Here, the owners of mineral rights on property in Denton who are now unable to use, sell, or lease those rights have arguably been damaged by the government’s regulation. Their claims are helped by the fact that there is case law precedent directly stating that fracking is necessary in order to get any production out of wells in the Barnett Shale, where Denton is located. A 2008 Texas Supreme Court opinion stated that “development in the Barnett Shale in north Texas…is entirely dependent on hydraulic fracturing,” and another opinion from the Court in 2011 similarly held that “wells in the Barnett Shale require fracture stimulation in order to produce.”
Eminent domain cases are determined on a case-by-case basis whether the property owner was in fact damaged by the government action and entitled to damages, and the damages are calculated individually as well. Still, there are some estimations that can be made to predict what the damages may be.
The most recent data from the Texas Railroad Commission (RRC) is from September 2014, and it shows that Denton County produced 16.9 billion cubic feet of natural gas that month. The RRC only keeps records by county, not city, but Denton County had 2,931 regular producing gas wells in September, and the City of Denton had 277 wells. The city’s wells add up to a little more than nine percent of all the wells in the entire county, and constitute an estimated 1.52 billion cubic feet of natural gas produced by wells within the city in September, with the caveat that wells are not equally productive.
The U.S. Energy Information Administration reported that the “spot price” for natural gas in September 2014 ranged from $3.82 per thousand cubic feet ($/mcf) to as high as $4.14/mcf. The Texas Alliance of Energy Producers, an oil and gas trade group, said that the average price in September was $3.91/mcf. To be conservative, using the lowest figure of $3.82/mcf, the 1.52 billion cubic feet of natural gas produced inside Denton’s city limits was worth a estimated $3.82 million in total.
Most mineral owners will not engage in drilling and fracking themselves, but will instead contract with a producer to be paid a set fraction of the value of whatever minerals are extracted from the property. The most common figure for oil and gas wells is a “3/16 royalty,” which pays the owner 3/16 of the value of the oil or gas that is produced. Applying the 3/16 royalty to the $3.82 million worth of natural gas produced by Denton’s oil wells in September, results in the mineral owners getting paid $716,250 for that month, or an estimated $8.6 million per year.
Again, not every well produces at the same level, and Denton’s ban only purports to apply to the wells that were not already permitted to engage in fracking. Still, considering that a gas well can produce for decades, it is clear that eminent domain lawsuits from even a small percentage of Denton mineral owners would quickly add up to millions in damages, and that does not include the substantial attorneys’ fees and costs that the city will also have to pay to defend the litigation.
Jerry Simmons, executive director of the National Association of Royalty Owners (NARO), agreed with the TXOGA and GLO that the Denton fracking ban is not valid under state law. “A drilling ban in Denton is going to cost the city millions of dollars in avoidable litigation,” Simmons told Breitbart Texas. “Our members have property rights protected under the U.S. Constitution, and they subsequently have a right to just compensation if that property is taken from them, which is exactly what happens under a scenario in which oil and gas development is banned.”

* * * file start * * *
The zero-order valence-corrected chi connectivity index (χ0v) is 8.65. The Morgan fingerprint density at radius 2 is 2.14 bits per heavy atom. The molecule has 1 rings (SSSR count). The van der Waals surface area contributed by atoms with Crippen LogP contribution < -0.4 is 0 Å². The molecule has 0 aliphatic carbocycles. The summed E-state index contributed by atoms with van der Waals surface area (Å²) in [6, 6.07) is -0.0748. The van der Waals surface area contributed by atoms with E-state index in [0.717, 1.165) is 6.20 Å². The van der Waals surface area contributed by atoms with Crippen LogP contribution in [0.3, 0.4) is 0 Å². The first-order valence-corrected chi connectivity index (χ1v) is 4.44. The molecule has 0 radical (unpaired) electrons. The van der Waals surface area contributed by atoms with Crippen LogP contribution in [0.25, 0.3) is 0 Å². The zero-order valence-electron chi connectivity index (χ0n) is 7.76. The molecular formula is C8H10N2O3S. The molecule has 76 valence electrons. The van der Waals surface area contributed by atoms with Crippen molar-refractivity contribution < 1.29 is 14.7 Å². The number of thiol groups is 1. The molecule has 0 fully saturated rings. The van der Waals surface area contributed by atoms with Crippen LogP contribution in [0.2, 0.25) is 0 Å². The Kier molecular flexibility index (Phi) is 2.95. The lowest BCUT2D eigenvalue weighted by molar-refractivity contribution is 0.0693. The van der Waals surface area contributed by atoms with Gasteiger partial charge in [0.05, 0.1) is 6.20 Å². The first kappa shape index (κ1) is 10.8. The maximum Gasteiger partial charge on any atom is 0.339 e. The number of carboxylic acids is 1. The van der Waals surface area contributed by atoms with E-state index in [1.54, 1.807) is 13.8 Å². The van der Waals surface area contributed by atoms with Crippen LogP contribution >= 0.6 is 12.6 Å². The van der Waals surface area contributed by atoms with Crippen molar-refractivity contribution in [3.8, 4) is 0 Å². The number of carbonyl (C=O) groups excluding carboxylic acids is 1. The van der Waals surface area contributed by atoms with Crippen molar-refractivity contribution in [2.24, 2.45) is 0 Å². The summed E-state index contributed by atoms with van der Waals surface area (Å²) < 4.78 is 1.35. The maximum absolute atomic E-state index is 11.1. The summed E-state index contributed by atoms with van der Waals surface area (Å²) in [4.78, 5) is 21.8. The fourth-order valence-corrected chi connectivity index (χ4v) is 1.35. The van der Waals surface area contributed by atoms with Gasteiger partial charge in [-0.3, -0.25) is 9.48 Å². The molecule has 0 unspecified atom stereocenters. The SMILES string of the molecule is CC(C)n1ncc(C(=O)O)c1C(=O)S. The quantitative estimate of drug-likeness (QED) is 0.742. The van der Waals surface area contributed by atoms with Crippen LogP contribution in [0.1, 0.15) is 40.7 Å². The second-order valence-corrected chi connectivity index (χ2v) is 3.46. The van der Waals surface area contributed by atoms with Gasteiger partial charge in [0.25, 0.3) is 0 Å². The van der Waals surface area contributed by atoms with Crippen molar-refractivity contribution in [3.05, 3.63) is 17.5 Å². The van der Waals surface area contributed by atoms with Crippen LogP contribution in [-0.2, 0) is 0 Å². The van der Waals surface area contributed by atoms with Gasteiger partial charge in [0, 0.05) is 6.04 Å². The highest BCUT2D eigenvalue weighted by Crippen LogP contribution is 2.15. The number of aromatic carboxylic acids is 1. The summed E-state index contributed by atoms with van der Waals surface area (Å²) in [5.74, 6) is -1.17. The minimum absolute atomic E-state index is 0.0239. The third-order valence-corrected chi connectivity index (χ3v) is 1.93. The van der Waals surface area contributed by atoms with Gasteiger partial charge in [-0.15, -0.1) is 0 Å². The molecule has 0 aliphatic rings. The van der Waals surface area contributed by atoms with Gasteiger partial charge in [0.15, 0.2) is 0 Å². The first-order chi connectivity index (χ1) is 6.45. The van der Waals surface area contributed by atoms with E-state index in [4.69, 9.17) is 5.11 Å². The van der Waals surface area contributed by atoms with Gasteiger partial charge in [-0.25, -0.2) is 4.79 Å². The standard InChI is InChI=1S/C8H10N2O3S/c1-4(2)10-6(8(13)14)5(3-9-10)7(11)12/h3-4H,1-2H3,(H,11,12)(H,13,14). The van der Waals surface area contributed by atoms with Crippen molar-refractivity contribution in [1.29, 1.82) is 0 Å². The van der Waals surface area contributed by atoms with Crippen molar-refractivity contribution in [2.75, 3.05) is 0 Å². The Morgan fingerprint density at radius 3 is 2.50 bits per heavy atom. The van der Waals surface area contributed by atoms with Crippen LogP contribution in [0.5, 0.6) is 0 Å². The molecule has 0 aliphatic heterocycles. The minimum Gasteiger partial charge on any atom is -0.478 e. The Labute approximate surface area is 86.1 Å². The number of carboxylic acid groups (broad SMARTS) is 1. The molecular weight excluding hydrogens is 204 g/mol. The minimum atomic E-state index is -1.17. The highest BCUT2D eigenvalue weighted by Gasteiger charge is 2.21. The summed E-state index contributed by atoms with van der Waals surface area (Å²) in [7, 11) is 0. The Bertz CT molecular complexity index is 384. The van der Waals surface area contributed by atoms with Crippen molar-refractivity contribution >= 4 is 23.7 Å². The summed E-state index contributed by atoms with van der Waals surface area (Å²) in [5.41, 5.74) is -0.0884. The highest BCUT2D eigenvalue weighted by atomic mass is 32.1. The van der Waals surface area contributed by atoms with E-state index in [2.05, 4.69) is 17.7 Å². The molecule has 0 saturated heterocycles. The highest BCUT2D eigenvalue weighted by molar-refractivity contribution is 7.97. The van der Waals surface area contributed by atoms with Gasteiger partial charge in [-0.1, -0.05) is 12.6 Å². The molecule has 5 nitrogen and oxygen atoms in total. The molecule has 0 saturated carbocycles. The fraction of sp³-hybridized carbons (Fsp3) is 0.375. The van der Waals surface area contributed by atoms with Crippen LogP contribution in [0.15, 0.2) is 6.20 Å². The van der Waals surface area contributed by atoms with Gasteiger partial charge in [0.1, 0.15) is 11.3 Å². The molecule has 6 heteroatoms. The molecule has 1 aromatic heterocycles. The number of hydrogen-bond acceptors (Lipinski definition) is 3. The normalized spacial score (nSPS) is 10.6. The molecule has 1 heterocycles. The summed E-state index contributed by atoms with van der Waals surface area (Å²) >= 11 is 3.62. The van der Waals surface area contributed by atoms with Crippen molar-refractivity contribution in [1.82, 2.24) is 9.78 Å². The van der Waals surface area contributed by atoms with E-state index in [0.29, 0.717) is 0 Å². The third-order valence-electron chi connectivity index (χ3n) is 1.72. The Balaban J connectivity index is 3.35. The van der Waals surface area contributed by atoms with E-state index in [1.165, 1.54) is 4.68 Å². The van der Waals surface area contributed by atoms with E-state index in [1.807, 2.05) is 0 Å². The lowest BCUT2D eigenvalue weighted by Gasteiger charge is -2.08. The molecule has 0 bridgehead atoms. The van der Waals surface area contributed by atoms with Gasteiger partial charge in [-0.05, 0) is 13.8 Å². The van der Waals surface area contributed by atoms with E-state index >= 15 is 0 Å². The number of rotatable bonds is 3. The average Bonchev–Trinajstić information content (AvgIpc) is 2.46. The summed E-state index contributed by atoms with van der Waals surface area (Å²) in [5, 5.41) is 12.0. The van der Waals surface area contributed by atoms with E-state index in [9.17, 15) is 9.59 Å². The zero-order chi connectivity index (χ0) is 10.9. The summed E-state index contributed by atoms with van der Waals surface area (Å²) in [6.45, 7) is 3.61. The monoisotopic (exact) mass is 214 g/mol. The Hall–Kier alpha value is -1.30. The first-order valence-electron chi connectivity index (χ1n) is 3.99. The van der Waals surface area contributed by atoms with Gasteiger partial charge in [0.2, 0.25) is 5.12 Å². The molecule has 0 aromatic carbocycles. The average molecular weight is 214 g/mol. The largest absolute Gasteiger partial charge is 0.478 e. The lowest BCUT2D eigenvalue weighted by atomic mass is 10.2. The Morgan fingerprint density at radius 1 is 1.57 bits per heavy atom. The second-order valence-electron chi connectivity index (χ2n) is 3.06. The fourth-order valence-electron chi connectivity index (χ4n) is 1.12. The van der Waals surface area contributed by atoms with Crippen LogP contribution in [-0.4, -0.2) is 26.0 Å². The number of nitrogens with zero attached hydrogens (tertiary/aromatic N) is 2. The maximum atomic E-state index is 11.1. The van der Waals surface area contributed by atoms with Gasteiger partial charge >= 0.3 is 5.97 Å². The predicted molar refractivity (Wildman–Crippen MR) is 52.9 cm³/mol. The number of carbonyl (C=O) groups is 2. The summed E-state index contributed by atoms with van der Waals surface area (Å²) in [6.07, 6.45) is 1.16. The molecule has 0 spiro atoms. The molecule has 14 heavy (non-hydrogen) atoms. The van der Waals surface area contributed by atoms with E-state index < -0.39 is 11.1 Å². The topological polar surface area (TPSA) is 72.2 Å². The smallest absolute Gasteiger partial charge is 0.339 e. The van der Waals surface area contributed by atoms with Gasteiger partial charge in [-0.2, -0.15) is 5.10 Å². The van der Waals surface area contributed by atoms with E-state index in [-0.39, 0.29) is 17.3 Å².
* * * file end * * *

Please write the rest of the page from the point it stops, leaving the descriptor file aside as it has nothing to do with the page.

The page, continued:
Even if it passes muster in the courts, Denton’s fracking ban could be short-lived. Several legislators, including State Rep. Phil King (R-Weatherford), have vowed to file bills this session that would prohibit cities from banning fracking. King told the Star-Telegram that the oil and gas industry needed to have uniform statewide regulations.
A source within the oil and gas industry, speaking on condition of anonymity, told Breitbart Texas that he predicted that “within a year, that ban will be gone.” As the litigation costs mount, they will soon overcome the city’s budget, explained the source, and there will be few options except to either issue debt or raise taxes. Accordingly, even if the lawsuits have not reached a point of final resolution, “the political pressure will force the Denton City Council to act to reverse this decision,” he said.
The Denton City Council is scheduled to discuss the fracking ban, implementation, and pending and potential litigation at a City Council meeting at 1:00 pm Central Time on Tuesday. Some portions of the meeting will be closed so that the Council may discuss “legal issues and strategies,” but other portions will be open to the public. The city’s Planning and Zoning Commission will also hold a City Council Work Session at 6:30 pm Central Time Tuesday in order to receive public input.
For more information:
Denton Code of Municipal Ordinances, Subchapter 22, Gas well drilling and production.
Texas Oil and Gas Association v. City of Denton, Denton County District Court, No. 14-08933-431.
Jerry Patterson, Commissioner, Texas General Land Office v. City of Denton, Travis County District Court, 53rd Judicial District, No. D-1-GN-14-004628.
Follow Sarah Rumpf on Twitter @rumpfshaker.